Skin Cancer Screening a Necessity for Floridians

It should come as no big surprise that simply living in Florida puts you at an increased risk for skin cancer. The reason for this is simple: The biggest cause of skin cancer is exposure to ultraviolet radiation (UV light) from the sun. There’s a reason that Florida is called “the Sunshine State,” and while our famously sunny weather makes for great vacations and idyllic days spent lounging poolside, it’s not without its risks. That’s why regular skin cancer screenings are imperative for Florida residents. 


Who Needs to Be Screened for Skin Cancer? You!

While some groups of people are at greater risk for developing skin cancer than others, it is still important to get checked regularly by a dermatologist. While skin cancer is the most common type of cancer, and it can definitely be fatal, it is often treatable when caught early on, resulting in a high survivorship rate. The key is getting the disease out of your body before it gets to your lymph nodes or other organs. 


Individuals who have fair skin, light-colored eyes, blonde or red hair, or skin that burns or freckles easily need to be especially aware of their risk. Also, those who have had numerous sunburns throughout their lives, spend a great deal of time outdoors, or have a family history of skin cancer are at a higher risk of developing skin cancer.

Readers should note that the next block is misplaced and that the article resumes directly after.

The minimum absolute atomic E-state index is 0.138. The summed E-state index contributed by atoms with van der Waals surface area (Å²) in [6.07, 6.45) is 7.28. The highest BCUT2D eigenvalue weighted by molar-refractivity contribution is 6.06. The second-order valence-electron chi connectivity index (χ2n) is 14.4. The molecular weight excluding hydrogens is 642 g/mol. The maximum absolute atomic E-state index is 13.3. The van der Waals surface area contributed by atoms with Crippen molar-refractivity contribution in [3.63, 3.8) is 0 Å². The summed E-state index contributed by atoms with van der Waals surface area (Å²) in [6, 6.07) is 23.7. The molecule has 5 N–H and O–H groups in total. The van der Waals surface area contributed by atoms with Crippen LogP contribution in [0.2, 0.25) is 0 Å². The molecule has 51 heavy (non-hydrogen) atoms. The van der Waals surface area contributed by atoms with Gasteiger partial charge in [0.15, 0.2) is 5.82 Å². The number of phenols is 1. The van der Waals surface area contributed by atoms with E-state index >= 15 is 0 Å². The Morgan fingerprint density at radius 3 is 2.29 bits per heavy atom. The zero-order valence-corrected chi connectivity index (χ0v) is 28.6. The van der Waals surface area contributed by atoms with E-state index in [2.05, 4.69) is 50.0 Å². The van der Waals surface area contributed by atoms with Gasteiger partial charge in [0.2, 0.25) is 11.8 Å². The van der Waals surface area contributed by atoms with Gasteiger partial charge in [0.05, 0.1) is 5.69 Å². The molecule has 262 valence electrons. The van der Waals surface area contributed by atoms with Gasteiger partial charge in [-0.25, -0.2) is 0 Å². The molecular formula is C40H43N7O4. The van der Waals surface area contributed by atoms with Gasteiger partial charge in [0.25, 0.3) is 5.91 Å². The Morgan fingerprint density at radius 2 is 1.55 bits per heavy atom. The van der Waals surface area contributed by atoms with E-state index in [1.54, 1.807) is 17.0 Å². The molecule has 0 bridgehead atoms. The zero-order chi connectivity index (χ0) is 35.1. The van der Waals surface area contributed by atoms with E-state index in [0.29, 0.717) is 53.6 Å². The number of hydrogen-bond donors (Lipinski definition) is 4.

No matter what your level of risk is, we recommend having a skin cancer screening performed annually, at the very least. If you are in a high-risk group, you should consider being screened more than once a year. Skin cancer screenings are very easy and noninvasive. A dermatologist simply does a thorough visual examination. Having this procedure performed regularly will allow the doctor to notice any changes in moles, birthmarks, or other anomalies that could indicate cancerous growth.


An easy way to check yourself for suspicious skin growth is to remember “ABCD.”

  • Asymmetry: If one half of the growth is not like the other half.
  • Borders: Poorly defined or irregular borders.
  • Color: Variation in color.
  • Diameter: 6mm or larger (size of a pencil eraser).
  • Evolution: Changing in size, color, or shape.

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